The barns are used to store carriages in the winter. They are packed in carefully and protected by shutters. Thursday, Mr. Peterson, puffing away on a cigar, used a small tractor to pull the green and white threehorse hitch buggies from the Middle Barn and parked them in a line outside. A couple of barn workers cleaned them of bird droppings and dust, checked the bearings, and greased the chassis. The carriages get the same maintenance as a car does, Miss Bishop said, and there’s at least a flat tire a day during the season.


Tonka the horse enjoys a belly rub from Judy Bishop, a barn leader for Mackinac Island Carriage Tours. Horses enjoy being groomed, Miss Bishop said, and will often try to reciprocate by nibbling on the person petting them. Tonka the horse enjoys a belly rub from Judy Bishop, a barn leader for Mackinac Island Carriage Tours. Horses enjoy being groomed, Miss Bishop said, and will often try to reciprocate by nibbling on the person petting them. Once the carriages are ready to go, the barn leaders make sure they’re stocked with working microphones, headsets, and batteries.

To prepare the barns for the horses, the plumbing is turned back on and stalls and fixtures around the barns are repaired.

When the drivers arrive, they can be found helping out in the barns doing the spring cleaning and sweeping up horse hair and manure until business picks up downtown.

Training the new drivers is another important task. Monday, May 7, the first “school bus” trips began, and trainer Joe Hersher drove a packed 20-passenger carriage to teach the rookies the routes and narratives they’ll give to hundreds of tourists this summer.


On her first day working for Mackinac Island Carriage Tours, Olivia Schwiebert (from right) cleans stalls with Abby Martin and Faith Rousse. Before business picks up downtown, the drivers pitch in with spring cleaning at the barns this time of year. On her first day working for Mackinac Island Carriage Tours, Olivia Schwiebert (from right) cleans stalls with Abby Martin and Faith Rousse. Before business picks up downtown, the drivers pitch in with spring cleaning at the barns this time of year. From this crop of new drivers, a couple, hopefully, will be interested in working in the barns. The work requires a dedicated and skilled person, said Miss Bishop, who started working in the barn her first year. Not every driver is inclined to do the hard and labor-intensive work, Miss Dobin agreed, noting she has recorded up to 28,000 steps in a single work day. But the two do it to ensure the comfort and health of the horses.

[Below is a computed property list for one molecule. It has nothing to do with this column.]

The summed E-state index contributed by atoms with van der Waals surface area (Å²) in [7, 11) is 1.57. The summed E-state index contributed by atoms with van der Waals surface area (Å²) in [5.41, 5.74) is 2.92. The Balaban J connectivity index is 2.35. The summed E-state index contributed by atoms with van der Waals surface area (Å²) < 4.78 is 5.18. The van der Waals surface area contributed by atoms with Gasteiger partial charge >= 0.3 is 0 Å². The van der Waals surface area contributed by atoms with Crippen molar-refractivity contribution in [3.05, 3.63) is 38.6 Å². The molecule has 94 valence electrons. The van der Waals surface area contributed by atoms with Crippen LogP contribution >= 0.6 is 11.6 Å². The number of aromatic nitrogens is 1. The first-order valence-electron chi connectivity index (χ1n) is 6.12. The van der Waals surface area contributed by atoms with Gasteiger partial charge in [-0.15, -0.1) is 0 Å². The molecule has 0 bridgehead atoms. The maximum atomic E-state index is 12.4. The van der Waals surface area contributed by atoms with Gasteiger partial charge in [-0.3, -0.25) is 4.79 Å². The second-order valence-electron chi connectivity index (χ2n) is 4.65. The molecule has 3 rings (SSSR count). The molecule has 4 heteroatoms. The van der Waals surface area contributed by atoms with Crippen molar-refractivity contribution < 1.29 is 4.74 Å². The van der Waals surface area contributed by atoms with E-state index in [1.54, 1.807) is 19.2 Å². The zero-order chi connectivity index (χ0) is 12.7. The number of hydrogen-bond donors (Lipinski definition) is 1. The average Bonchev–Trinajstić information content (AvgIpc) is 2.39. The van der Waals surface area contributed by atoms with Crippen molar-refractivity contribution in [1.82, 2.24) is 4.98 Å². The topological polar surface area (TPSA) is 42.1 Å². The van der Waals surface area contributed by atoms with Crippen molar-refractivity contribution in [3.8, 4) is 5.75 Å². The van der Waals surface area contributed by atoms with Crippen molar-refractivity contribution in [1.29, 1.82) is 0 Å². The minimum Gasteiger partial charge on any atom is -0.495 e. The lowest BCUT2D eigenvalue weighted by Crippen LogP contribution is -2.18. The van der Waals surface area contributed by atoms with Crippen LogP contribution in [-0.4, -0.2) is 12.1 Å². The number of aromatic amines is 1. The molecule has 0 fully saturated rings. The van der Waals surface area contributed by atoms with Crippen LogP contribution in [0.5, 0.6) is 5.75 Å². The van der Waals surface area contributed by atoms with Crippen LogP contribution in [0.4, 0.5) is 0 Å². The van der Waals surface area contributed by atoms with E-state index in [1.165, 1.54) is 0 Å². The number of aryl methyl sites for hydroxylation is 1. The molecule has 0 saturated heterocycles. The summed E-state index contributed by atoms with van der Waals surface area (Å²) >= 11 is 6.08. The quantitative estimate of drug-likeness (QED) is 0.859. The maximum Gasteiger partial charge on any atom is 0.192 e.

Working for Carriage Tours is like being part of another family, Miss Dobin said, noting she and Miss Bishop have lived and worked together for 11 years.


Second-year Carriage Tours driver Sierra Todd loads hay into a chute for hungry horses (at right). Second-year Carriage Tours driver Sierra Todd loads hay into a chute for hungry horses (at right). And while the crew may bicker at times, “We’re like sisters and brothers,” she said.

“I love horses,” said Miss Bishop, who grew up on a farm in Pickford. “I love this herd of horses. I want to be here and take care of them.”



After the rainy spring day the day before, some horses enjoy the sun in the corral next to the Big Barn. Horses that return to the Island spend time in the corral while they wait to be fitted with a new set of shoes. After the rainy spring day the day before, some horses enjoy the sun in the corral next to the Big Barn. Horses that return to the Island spend time in the corral while they wait to be fitted with a new set of shoes.

Pete the horse gets a new shoe on a hind leg from farrier Jacob Maze, who cleans and reshapes his hoof. Pete the horse gets a new shoe on a hind leg from farrier Jacob Maze, who cleans and reshapes his hoof.